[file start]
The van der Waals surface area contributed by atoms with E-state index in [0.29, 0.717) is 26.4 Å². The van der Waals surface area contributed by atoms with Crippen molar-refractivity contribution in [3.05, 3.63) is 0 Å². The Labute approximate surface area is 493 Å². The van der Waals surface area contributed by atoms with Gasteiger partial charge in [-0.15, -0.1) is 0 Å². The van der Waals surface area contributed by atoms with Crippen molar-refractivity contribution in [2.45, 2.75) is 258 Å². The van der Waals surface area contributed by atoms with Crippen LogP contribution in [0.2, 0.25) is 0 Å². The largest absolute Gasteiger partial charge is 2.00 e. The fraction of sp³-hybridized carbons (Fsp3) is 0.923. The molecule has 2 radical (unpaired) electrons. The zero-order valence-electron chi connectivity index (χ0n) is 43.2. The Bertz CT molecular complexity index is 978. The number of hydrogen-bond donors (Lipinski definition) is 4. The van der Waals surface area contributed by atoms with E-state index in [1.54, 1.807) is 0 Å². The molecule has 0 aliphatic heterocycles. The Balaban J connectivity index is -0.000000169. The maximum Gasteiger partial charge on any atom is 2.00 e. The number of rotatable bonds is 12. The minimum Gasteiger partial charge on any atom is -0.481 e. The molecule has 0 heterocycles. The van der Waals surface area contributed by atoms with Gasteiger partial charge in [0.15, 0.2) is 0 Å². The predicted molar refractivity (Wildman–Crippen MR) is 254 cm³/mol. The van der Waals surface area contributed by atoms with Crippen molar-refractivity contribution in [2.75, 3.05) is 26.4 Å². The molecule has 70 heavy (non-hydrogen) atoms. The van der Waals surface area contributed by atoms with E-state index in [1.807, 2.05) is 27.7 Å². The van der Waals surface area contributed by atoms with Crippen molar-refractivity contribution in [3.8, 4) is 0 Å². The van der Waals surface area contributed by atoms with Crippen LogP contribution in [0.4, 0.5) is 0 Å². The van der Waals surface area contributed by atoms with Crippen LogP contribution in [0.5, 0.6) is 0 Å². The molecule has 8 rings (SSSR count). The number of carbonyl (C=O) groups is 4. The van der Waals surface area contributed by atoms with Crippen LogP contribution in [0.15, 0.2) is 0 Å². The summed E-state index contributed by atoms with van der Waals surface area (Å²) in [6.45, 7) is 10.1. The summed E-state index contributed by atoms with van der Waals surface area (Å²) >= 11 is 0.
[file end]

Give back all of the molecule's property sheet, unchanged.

The van der Waals surface area contributed by atoms with E-state index in [0.29, 0.717) is 26.4 Å². The van der Waals surface area contributed by atoms with Crippen molar-refractivity contribution in [3.05, 3.63) is 0 Å². The Labute approximate surface area is 493 Å². The van der Waals surface area contributed by atoms with Gasteiger partial charge in [-0.15, -0.1) is 0 Å². The van der Waals surface area contributed by atoms with Crippen molar-refractivity contribution in [2.45, 2.75) is 258 Å². The van der Waals surface area contributed by atoms with Crippen LogP contribution in [0.2, 0.25) is 0 Å². The largest absolute Gasteiger partial charge is 2.00 e. The fraction of sp³-hybridized carbons (Fsp3) is 0.923. The molecule has 2 radical (unpaired) electrons. The zero-order valence-electron chi connectivity index (χ0n) is 43.2. The Bertz CT molecular complexity index is 978. The number of hydrogen-bond donors (Lipinski definition) is 4. The van der Waals surface area contributed by atoms with E-state index in [1.54, 1.807) is 0 Å². The molecule has 0 aliphatic heterocycles. The Balaban J connectivity index is -0.000000169. The maximum Gasteiger partial charge on any atom is 2.00 e. The number of rotatable bonds is 12. The minimum Gasteiger partial charge on any atom is -0.481 e. The molecule has 0 heterocycles. The van der Waals surface area contributed by atoms with Gasteiger partial charge in [0.15, 0.2) is 0 Å². The predicted molar refractivity (Wildman–Crippen MR) is 254 cm³/mol. The van der Waals surface area contributed by atoms with Crippen molar-refractivity contribution in [2.75, 3.05) is 26.4 Å². The molecule has 70 heavy (non-hydrogen) atoms. The van der Waals surface area contributed by atoms with E-state index in [1.807, 2.05) is 27.7 Å². The van der Waals surface area contributed by atoms with Crippen molar-refractivity contribution in [3.8, 4) is 0 Å². The van der Waals surface area contributed by atoms with Crippen LogP contribution in [0.4, 0.5) is 0 Å². The van der Waals surface area contributed by atoms with Crippen LogP contribution in [0.5, 0.6) is 0 Å². The molecule has 8 rings (SSSR count). The number of carbonyl (C=O) groups is 4. The van der Waals surface area contributed by atoms with Crippen LogP contribution in [0.15, 0.2) is 0 Å². The summed E-state index contributed by atoms with van der Waals surface area (Å²) in [6.45, 7) is 10.1. The summed E-state index contributed by atoms with van der Waals surface area (Å²) >= 11 is 0.